AGU2011: La Niña Responsible for a Significant Drop in Global Mean Sea Level


The 2011 La Niña, one of the strongest in recent decades, absorbed so much moisture from the oceans and dropped it as precipitation over northern parts of Australia and South America that global mean sea levels fell by about half a centimeter. That was the key point that Eric Lindstrom, an oceanographer based at NASA headquarters, made today while giving a presentation at NASA’s outreach booth at the American Geophysical Union’s fall meeting.
He gave the talk with the help of a sophisticated visualization system — called the Hyperwall — that’s capable of displaying large sets of data. The system consists of nine 42-50
flat-screen monitors arranged in a 3 X 3 array.

As Lindstrom pointed out, the fast transition from the 2009-10 El Niño to the 2010-11 La Niña triggered changes in precipitation patterns across the tropics, transferring enough water over land to cause global mean sea level to fall during the spring and summer of 2011. Data from NASA’s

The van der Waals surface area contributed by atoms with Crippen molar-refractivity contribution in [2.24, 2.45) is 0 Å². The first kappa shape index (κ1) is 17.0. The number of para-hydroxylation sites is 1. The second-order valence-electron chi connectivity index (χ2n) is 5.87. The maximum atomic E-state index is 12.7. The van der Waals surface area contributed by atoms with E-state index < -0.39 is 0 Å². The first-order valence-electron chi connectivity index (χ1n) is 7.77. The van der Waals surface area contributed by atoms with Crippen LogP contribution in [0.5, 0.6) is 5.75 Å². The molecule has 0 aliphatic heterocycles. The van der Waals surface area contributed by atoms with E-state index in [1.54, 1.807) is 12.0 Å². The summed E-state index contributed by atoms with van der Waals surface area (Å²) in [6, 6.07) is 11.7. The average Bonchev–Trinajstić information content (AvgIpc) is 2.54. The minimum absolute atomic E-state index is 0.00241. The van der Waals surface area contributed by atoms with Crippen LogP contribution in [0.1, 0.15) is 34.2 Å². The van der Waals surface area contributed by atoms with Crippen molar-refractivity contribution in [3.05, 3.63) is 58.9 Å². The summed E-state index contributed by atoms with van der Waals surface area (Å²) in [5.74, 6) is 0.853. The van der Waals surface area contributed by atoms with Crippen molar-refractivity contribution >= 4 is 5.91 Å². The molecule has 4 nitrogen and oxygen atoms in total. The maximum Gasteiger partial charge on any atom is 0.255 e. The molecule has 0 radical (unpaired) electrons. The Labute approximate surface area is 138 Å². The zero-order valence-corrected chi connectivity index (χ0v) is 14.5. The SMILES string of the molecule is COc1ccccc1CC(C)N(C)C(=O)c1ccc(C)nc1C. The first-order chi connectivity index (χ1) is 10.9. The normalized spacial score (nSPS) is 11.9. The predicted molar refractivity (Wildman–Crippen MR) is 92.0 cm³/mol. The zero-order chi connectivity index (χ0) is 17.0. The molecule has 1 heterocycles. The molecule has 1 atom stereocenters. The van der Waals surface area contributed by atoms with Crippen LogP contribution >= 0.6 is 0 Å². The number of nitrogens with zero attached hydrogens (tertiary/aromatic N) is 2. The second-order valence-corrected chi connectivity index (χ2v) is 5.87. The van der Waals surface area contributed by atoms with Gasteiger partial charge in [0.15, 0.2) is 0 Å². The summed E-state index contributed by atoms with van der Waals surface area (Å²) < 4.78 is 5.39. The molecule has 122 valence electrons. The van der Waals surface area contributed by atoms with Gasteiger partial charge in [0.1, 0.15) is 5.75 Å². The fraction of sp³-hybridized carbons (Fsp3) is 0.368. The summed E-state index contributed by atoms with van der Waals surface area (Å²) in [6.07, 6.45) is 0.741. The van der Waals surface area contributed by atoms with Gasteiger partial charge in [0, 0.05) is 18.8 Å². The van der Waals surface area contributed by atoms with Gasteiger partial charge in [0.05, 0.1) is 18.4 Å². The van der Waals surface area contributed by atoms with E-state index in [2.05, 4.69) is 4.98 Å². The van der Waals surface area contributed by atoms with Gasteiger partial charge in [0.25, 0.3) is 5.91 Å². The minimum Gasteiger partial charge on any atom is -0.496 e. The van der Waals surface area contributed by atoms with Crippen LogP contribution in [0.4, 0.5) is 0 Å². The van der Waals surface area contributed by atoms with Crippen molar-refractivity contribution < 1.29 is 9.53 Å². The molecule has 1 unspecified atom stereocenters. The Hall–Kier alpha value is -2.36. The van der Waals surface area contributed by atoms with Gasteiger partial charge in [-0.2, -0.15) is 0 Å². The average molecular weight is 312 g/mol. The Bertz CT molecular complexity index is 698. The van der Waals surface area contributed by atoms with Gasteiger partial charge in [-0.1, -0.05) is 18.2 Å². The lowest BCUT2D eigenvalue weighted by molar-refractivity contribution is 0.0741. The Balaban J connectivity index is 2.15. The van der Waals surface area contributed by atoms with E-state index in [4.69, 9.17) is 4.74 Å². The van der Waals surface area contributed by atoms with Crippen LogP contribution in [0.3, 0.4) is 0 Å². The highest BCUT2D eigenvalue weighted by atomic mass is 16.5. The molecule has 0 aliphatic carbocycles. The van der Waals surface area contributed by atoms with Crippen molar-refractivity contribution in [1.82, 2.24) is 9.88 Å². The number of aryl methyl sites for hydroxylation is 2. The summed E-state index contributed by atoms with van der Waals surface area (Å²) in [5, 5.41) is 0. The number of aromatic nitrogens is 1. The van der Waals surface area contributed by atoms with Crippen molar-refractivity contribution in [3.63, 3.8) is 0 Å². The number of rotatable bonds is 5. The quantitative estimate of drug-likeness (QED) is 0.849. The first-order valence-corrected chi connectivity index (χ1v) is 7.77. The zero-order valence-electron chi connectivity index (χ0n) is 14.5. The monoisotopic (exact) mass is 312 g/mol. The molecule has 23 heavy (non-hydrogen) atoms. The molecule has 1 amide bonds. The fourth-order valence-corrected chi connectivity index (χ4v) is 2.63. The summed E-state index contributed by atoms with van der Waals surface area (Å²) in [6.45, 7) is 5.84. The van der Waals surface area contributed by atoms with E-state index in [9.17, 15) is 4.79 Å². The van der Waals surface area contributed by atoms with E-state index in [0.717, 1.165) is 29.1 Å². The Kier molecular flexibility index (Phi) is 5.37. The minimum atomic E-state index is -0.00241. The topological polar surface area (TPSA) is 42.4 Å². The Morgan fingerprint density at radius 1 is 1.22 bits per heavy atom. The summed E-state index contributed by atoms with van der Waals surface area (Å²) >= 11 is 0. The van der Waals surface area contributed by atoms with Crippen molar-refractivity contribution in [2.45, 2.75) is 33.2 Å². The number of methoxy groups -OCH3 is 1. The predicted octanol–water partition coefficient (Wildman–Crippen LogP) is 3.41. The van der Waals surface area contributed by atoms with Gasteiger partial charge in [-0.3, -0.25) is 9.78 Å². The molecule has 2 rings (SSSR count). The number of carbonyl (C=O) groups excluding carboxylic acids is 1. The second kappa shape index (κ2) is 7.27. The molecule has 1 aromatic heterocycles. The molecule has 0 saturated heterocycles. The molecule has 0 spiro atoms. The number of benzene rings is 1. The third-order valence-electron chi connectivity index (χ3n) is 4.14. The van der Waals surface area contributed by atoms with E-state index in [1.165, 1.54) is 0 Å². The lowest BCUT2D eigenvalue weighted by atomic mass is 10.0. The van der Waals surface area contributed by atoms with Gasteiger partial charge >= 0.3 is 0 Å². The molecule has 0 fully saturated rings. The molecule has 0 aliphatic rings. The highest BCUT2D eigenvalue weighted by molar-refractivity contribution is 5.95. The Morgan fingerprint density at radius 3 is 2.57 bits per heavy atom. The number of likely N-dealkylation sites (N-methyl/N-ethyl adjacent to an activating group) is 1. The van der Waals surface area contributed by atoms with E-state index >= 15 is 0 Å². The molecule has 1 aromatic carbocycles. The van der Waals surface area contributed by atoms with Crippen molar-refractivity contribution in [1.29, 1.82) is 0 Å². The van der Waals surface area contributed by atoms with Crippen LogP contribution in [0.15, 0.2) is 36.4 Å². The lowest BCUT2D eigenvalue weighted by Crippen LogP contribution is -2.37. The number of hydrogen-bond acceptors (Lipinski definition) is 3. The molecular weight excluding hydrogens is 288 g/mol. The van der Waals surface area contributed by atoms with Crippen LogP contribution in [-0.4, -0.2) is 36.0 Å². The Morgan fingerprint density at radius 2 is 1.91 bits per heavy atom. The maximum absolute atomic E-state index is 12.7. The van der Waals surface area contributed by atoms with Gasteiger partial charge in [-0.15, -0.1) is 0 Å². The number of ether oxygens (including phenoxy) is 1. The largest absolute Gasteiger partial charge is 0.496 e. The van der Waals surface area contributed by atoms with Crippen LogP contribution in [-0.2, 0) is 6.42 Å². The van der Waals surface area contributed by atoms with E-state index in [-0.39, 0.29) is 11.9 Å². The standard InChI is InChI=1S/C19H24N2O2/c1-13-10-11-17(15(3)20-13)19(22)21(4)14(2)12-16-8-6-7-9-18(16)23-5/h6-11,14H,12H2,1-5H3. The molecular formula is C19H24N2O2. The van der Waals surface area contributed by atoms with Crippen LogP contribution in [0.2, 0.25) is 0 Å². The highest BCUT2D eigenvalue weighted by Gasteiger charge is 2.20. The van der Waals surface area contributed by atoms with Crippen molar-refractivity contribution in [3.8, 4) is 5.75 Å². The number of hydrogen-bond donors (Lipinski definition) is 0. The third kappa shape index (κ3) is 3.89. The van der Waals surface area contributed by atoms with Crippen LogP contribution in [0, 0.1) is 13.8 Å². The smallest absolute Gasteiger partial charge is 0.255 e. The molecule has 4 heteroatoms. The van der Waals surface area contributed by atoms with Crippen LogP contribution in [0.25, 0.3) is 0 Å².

GRACE and TRMM satellites have confirmed that the “extra” water and rain has ended up over land as freshwater (see below). The drop in sea level happened despite the background rate of global mean sea level rise, which has been fairly steady at 3.2 millimeters per year since the early 1990s.




At AGU? Be sure and check out the ongoing exhibit activities (pdf) and full schedule of hyperwall presentations (pdf)  at NASA’s exhibit (#1637). All the figures shown in this post are available in the Dynamic Oceans presentation on the Earth Observing System’s Hyperwall page. Blog text by Heather Hyre. Photo by Winnie Humberson.

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